Keywords:Coastal Commission / Conservancy, California, California Coastal Commission, Coastal development, lower cost overnight visitor accommodations, affordable housing
Over the past 40 years, one of the strongest dialogues in the West has been the call to protect environmental resources, particularly access to the coastal environment. For example, in the mid-1970s the State of California created the Coastal Commission / Conservancy to protect, restore, and provide public access to California’s world-renowned coastal environment and marine resources. The California Coastal Commission (“CCC”) oversees all coastal development, manages habitat restoration and protection, and governs natural resource use.
Coastal areas Section 30213 of the California Coastal Act (Division 20 of the California Public Resources Code) requires the CCC to protect, encourage, and, where feasible, provide for lower cost overnight visitor accommodations (“LCOVA”) along the State’s coast. As a mitigation measure per Section 30213, the CCC typically requires hotel and other development projects to include LCOVA facilities on-site, off-site, or pay an in-lieu fee. Despite such measures, the market has produced few LCOVA facilities along the California coastline. The supply of LCOVA facilities has not kept pace with demand, and as a result, coastal lodging facilities remain unaffordable to many Californians.
Section 31104.1, Division 21 of the California Public Resources Code maintains the California State Coastal Conservancy (“SCC”) may, "accept dedication of fee title, easements, development rights, or other interests in lands, including interests required to provide public access to recreation and resources areas in the coastal zone."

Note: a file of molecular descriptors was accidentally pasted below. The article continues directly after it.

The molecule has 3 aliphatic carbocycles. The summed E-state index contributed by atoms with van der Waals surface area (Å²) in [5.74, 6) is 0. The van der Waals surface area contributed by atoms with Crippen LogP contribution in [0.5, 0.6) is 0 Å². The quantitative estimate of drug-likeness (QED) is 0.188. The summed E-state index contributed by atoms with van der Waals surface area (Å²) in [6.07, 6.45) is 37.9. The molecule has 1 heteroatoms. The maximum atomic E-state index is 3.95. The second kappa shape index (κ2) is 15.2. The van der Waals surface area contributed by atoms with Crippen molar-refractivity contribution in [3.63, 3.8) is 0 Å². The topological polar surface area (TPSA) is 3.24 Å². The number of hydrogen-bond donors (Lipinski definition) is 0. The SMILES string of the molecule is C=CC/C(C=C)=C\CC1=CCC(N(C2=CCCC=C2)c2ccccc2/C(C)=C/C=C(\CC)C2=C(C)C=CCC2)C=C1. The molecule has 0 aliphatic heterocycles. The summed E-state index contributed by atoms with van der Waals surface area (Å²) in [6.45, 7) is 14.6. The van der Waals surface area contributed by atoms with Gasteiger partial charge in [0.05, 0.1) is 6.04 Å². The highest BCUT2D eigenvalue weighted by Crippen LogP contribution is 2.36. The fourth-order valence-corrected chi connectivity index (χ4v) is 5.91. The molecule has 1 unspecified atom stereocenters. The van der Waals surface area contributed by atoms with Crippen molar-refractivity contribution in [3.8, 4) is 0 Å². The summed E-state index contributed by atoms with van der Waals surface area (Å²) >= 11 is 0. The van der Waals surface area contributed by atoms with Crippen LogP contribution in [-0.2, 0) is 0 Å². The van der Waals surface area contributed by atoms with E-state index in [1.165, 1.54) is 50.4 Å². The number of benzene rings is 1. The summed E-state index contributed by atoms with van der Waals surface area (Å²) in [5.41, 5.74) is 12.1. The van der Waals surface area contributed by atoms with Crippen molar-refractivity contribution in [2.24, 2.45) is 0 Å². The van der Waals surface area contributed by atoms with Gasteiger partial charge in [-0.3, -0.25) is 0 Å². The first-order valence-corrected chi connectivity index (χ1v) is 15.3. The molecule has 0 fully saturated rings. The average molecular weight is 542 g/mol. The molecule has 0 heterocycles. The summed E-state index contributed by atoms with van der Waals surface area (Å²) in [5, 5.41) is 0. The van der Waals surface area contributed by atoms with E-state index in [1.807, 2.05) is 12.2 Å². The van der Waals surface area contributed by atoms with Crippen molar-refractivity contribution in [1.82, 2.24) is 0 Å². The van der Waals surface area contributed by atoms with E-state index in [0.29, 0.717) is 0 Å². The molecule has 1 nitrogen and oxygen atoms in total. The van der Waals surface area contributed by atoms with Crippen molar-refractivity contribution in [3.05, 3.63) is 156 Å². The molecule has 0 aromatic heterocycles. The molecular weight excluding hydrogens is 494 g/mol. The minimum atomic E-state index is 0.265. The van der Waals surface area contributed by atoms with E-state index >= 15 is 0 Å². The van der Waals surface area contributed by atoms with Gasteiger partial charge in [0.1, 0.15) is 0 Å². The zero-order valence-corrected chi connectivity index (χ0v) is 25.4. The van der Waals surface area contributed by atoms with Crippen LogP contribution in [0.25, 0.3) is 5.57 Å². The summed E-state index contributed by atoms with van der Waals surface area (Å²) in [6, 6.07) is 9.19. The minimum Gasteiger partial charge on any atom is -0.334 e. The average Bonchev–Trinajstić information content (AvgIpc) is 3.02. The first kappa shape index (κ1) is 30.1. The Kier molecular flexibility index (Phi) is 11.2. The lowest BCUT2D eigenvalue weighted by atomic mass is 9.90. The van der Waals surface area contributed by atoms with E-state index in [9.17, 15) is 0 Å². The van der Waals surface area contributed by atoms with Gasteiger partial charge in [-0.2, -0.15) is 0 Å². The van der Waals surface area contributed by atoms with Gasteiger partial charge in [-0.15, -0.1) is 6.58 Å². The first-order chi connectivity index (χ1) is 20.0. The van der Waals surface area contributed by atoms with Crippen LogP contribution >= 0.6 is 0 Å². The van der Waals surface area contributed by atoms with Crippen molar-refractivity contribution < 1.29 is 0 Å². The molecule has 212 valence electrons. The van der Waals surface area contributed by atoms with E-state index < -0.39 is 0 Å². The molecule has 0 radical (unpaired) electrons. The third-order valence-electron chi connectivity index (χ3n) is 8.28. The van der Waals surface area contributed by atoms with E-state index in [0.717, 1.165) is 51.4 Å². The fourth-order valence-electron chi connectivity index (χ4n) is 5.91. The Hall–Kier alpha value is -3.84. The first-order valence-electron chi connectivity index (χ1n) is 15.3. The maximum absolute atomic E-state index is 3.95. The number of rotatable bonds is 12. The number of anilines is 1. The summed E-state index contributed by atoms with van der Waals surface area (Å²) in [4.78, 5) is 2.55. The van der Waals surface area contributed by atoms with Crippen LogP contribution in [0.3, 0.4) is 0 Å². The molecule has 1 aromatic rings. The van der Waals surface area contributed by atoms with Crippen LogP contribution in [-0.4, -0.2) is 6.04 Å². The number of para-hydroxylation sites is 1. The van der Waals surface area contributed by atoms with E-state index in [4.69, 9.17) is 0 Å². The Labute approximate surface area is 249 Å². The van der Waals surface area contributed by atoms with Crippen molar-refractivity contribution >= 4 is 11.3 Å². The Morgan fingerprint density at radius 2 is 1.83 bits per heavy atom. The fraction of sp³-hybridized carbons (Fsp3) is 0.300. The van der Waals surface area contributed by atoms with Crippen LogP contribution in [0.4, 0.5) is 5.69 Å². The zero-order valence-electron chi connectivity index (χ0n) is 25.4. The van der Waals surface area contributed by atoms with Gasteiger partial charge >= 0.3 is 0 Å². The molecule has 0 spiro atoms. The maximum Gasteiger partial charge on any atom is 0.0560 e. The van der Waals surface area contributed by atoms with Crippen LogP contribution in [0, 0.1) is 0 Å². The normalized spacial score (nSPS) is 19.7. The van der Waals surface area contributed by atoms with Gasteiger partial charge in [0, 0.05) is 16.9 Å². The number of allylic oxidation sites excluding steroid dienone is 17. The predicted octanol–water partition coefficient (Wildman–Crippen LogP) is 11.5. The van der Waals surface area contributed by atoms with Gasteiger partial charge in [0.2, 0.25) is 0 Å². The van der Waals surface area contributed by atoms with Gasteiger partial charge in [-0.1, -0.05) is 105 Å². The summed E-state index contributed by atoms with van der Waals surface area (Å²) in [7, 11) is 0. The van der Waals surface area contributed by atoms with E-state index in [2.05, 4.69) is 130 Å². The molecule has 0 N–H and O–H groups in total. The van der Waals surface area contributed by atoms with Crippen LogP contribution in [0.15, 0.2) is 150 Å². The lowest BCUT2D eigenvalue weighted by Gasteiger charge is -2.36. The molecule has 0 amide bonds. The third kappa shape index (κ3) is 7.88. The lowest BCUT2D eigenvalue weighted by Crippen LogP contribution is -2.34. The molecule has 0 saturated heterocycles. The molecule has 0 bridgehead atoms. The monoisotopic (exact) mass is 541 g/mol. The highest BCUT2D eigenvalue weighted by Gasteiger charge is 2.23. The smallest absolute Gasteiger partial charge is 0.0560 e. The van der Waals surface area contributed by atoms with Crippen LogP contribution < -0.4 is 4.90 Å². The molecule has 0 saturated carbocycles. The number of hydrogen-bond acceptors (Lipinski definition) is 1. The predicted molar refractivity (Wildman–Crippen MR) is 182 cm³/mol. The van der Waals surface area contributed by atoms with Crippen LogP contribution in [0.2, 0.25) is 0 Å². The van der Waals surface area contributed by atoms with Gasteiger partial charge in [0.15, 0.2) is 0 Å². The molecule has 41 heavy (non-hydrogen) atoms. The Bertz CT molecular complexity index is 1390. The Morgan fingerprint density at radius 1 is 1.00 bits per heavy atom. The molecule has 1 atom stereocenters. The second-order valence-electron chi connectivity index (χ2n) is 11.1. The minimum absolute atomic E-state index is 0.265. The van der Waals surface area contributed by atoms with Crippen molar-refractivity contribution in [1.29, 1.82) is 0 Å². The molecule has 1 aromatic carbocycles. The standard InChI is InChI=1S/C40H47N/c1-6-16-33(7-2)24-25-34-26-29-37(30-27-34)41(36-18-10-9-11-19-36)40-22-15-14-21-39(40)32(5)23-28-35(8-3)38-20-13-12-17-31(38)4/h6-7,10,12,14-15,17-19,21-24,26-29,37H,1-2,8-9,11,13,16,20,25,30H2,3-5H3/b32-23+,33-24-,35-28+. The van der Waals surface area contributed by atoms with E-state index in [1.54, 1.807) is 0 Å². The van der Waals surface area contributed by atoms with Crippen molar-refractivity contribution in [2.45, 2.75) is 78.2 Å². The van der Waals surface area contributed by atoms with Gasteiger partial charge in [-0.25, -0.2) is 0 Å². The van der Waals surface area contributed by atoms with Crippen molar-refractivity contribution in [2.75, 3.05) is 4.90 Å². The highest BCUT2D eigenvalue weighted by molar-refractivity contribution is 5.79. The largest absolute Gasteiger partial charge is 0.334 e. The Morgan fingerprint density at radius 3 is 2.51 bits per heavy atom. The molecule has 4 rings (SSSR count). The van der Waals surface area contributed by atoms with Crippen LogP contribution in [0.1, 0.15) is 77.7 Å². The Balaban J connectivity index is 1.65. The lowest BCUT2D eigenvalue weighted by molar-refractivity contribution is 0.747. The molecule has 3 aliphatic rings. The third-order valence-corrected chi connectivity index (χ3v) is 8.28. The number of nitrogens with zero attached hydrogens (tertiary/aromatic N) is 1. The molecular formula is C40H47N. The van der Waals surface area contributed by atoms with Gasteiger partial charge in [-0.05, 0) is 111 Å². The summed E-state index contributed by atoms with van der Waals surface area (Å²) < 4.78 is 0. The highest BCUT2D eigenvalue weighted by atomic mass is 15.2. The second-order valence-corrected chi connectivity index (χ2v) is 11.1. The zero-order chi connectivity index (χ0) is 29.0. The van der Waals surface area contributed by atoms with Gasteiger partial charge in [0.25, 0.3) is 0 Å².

Over the years, the SCC has funded overnight accommodation projects that include a Coastal Development Permit for the Port San Luis Harbor Terrace project, restoration of the Crystal Cove Cottages at Crystal Cove State Park in Orange County, and campground facilities at the Piedras Blancas Motel site within Hearst San Simeon State Park, among others.
Increasing the inventory of LCOVA also has important consequences for cities’ entire housing markets. More available LCOVA units keeps long-term rental units from slipping into the vacation rental inventory (i.e. Airbnb, VRBO, Homestay, etc). Cities with high-cost, high-need housing inventories can utilize LCOVA as a lever to balance long-term and short-term markets and make housing on the whole more affordable. Moreover the preservation of low-cost overnight units can allow for more equitable access to coastal environments and natural resources to broader populations that cannot afford to live in coastal areas.
In this context it is important to understand the mechanism for monitoring and judging supply of LCOVA facilities in high-cost coastal areas, and also to understand affordability within the coastal areas the need-for or surplus-of affordable supply to match demand. This paper develops and pilots a methodology of assembling LCOVA supply data, and explores daily rate and hotel distribution metrics to illustrate supply and demand in the context of the need for LCOVA. Furthermore, it provides ideas of possible synergistic solutions that address coastal access while at the same time helping to address affordable housing and transportation crises in many high-cost, high-need markets.